Konstantine Paradias is a man of many trades. In a country populated by a seemingly impressive amount of eccentrics, he seems to have encountered them almost daily while in the course of struggling to make ends meet. Depicting life in modern Greece, a country with a long and storied history and currently trapped in a bleak economic spiral, Paradias offers snapshots of weirdos, eccentrics, and everyday folk struggling to live and to enjoy life. A work of non-fiction, this book is hard to fit into any sub-categories: it’s neither memoir nor history nor current affairs, and yet it’s all three. It offers no sustained narrative or heavy-handed thesis. Instead, it’s a collection of vignettes offering snapshots of people the author has encountered throughout his life as a jack of all trades.
Reading this book is like viewing Greece through a kaleidoscope. Cycling through every short chapter is akin to twisting the kaleidoscope, revealing new colors and images. In the process, and if you pay close attention, it shows you new ways to view and to understand every person you encounter. And that’s where this book’s greatness lies: in focusing on people, usually eccentrics or strangers most people would overlook or ignore, Paradias imbues this book with humanity, with a genuine respect, even love, or at least empathy, for everyone he encounters.
From a man who hoards clocks to and a mysterious yet tempting woman, we’re treated to a variety of personalities and stories. And, oh the stories. Each short chapter focuses on a different person Paradias has encountered throughout his life. Some vignettes tell broad stories about these people while others define them through snapshots by focusing on a single behavior, hobby, or obsession. Some end abruptly while others flow like haikus and end on a punch line or a rumination. Or nonsense. But all entertain or move you in some way.
In some respects, this is an odd book, and in a lesser writer’s hands a reader might chuck it after two dozen or so pages. Here’s a collection of people we don’t know in some sense, of “characters” never fully developed, told by a narrator kept at a distance. Sometimes Paradias participates in these vignettes and sometimes he’s a quiet observer. This technique of de-emphasizing himself may feel off-putting at first, but as you dig into this book it’s hard to conclude that this was a bad decision. In fact, you slowly realize that it was not only the right decision but a humane decision as well. By focusing on his subjects and not on himself, Paradias invites us to act as observers in funny or even intimate moments with the kind of people most of us would ignore.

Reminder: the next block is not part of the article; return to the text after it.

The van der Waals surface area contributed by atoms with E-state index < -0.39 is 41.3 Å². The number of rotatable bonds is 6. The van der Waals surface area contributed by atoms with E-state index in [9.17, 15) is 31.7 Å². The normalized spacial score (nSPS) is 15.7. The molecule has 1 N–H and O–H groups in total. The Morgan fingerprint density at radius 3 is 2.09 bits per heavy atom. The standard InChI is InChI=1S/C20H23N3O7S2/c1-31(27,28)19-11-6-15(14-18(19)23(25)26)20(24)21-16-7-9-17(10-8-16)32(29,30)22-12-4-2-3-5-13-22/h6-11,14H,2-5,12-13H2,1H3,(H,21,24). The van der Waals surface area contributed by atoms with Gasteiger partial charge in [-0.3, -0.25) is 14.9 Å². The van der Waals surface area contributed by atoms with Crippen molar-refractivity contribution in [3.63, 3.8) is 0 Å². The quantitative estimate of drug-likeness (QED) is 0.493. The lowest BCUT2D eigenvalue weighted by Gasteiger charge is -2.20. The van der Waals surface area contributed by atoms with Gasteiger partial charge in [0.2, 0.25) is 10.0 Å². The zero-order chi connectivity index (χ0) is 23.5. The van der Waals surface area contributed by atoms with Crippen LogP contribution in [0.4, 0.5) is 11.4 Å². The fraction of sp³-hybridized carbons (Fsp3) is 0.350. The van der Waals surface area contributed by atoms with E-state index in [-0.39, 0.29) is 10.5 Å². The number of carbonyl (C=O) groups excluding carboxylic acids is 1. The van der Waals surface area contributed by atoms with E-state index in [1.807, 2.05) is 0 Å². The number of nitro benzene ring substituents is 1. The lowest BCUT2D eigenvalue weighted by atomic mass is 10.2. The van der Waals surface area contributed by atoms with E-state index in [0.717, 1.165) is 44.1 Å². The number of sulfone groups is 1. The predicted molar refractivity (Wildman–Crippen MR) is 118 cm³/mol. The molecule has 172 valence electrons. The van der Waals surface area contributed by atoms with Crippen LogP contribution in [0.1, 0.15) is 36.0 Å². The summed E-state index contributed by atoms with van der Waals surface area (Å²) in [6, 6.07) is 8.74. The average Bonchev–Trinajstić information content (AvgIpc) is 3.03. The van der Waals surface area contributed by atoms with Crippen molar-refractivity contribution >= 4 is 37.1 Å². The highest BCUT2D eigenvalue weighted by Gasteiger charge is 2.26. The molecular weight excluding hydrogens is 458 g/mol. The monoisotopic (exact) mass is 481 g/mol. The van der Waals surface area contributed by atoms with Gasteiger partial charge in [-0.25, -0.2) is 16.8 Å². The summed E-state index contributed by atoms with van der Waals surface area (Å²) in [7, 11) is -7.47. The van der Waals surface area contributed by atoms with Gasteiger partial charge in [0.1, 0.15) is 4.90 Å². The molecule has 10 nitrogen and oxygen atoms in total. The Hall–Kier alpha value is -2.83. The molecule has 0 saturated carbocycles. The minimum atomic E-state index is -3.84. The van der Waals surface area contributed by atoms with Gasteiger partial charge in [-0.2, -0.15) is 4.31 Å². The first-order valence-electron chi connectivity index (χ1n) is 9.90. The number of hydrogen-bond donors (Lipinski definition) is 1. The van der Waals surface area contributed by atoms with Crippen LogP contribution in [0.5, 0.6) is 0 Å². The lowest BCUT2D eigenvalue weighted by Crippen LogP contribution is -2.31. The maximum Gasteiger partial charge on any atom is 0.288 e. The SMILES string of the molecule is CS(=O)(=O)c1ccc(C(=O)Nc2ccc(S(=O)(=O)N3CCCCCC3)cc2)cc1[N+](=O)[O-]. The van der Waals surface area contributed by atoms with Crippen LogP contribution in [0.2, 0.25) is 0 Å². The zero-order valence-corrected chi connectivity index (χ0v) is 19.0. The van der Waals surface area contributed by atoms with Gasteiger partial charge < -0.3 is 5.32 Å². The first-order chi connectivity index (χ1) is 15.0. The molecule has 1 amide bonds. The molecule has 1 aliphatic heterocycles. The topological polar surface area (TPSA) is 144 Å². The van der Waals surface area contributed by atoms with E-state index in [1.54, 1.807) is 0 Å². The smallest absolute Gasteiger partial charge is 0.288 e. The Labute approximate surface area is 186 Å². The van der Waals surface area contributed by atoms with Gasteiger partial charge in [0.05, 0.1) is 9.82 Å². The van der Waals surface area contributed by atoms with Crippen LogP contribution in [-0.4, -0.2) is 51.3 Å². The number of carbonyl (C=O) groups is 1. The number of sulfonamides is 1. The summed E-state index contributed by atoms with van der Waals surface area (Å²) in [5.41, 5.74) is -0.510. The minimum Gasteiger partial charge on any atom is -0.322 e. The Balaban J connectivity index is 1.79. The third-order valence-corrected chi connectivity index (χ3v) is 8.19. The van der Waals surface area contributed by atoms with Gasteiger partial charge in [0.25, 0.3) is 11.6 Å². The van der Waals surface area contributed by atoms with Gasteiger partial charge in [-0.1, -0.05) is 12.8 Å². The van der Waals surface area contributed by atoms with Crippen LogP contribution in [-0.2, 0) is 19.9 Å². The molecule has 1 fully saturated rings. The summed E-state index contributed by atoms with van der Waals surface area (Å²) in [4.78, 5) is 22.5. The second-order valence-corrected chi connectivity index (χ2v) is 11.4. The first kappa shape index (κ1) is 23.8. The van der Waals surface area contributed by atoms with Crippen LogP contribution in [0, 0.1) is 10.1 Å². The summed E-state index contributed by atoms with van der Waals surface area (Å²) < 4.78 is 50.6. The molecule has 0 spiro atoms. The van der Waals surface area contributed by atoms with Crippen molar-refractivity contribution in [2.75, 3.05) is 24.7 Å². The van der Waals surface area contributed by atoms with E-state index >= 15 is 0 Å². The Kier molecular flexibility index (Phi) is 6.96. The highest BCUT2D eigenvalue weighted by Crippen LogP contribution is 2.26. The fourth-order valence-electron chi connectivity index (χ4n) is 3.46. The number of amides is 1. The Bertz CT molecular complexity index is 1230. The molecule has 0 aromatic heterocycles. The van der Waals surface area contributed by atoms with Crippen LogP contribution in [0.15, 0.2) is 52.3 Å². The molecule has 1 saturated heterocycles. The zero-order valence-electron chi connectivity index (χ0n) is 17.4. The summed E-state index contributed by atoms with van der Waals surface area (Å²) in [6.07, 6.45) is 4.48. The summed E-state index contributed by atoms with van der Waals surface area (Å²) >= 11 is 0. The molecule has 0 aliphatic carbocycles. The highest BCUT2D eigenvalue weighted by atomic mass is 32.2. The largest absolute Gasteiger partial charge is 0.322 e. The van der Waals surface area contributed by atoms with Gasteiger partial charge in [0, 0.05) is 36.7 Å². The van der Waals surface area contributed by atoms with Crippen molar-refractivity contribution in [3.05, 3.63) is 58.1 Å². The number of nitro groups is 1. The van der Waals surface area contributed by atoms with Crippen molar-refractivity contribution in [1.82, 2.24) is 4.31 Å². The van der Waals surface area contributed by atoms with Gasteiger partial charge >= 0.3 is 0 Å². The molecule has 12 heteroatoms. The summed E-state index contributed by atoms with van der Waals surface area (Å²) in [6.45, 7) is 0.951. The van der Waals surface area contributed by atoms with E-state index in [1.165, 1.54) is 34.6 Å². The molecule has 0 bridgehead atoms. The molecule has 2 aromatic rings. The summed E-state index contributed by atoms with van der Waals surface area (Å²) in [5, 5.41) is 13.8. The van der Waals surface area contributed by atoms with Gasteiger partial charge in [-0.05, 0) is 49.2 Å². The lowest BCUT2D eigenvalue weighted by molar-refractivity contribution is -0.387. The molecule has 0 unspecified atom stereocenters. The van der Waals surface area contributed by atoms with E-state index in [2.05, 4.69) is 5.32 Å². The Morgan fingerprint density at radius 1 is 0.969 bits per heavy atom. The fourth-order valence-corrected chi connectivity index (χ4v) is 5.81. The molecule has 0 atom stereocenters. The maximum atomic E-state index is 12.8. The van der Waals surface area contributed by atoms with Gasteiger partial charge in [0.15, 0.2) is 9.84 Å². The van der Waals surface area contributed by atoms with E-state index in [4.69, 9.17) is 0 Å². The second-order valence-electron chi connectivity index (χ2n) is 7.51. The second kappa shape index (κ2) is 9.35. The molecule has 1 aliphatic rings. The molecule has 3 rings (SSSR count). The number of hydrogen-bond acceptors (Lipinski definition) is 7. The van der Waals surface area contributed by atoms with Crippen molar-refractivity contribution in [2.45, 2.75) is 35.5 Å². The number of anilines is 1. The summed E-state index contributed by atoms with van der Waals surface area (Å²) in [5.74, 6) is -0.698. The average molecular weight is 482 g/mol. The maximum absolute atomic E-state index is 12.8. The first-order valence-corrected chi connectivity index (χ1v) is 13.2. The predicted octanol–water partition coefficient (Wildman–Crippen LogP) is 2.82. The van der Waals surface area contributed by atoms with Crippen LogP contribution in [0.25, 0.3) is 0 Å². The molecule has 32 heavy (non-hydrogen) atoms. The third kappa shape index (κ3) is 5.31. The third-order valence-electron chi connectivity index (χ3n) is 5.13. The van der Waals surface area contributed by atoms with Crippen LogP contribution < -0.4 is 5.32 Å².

This is the book’s greatest strength. If you read it the right way, it even becomes a sort of philosophical work. By treating us to real characters, by focusing on their benign lives, their banal existence, and their stories, Paradias teaches us something if we’re willing to pay attention. By stripping away a person’s appearance, by treating them as both objects and subjects, he’s introducing us to a new way of seeing our fellow human beings.
He observes them in the ineluctable modality of the visible, to quote Joyce. In a sense, the work is kind of like a literary phenomenology. By bracketing our biases and presuppositions, as Paradias the narrator often does, we can pay attention to people we might usually ignore. We can observe them. From their behavior we can infer information about them—and possibly even about humanity. If we can bracket our own shortcomings and our own opinions of people, if we can observe them in their elements, focusing on their affectations and behavior, we might learn things about them, about human beings, and even about ourselves.
This is a tremendous book, full of humor, sorrow, and pathos. It’s at once a snapshot of the inner lives of the underserved and a country in economic decline. It also offers the opportunity to glimpse life inside Greece, a country many of us have never visited—and might never visit. Sorry, Wrong Country by Konstantine Paradias is definitely worth your time.
Daulton Dickey is a novelist, poet, and content creator currently living in Indiana. He’s the author of A Peculiar Arrangement of Atoms: Stories, Still Life with Chattering Teeth and People-Shaped Things, and other stories, Elegiac Machinations: an experimental novella, and Bastard Virtues, a novel. Rooster Republic Press will publish his latest novel, Flesh Made World, later this year. Contact him at daultondickey[at]yahoo[dot]com.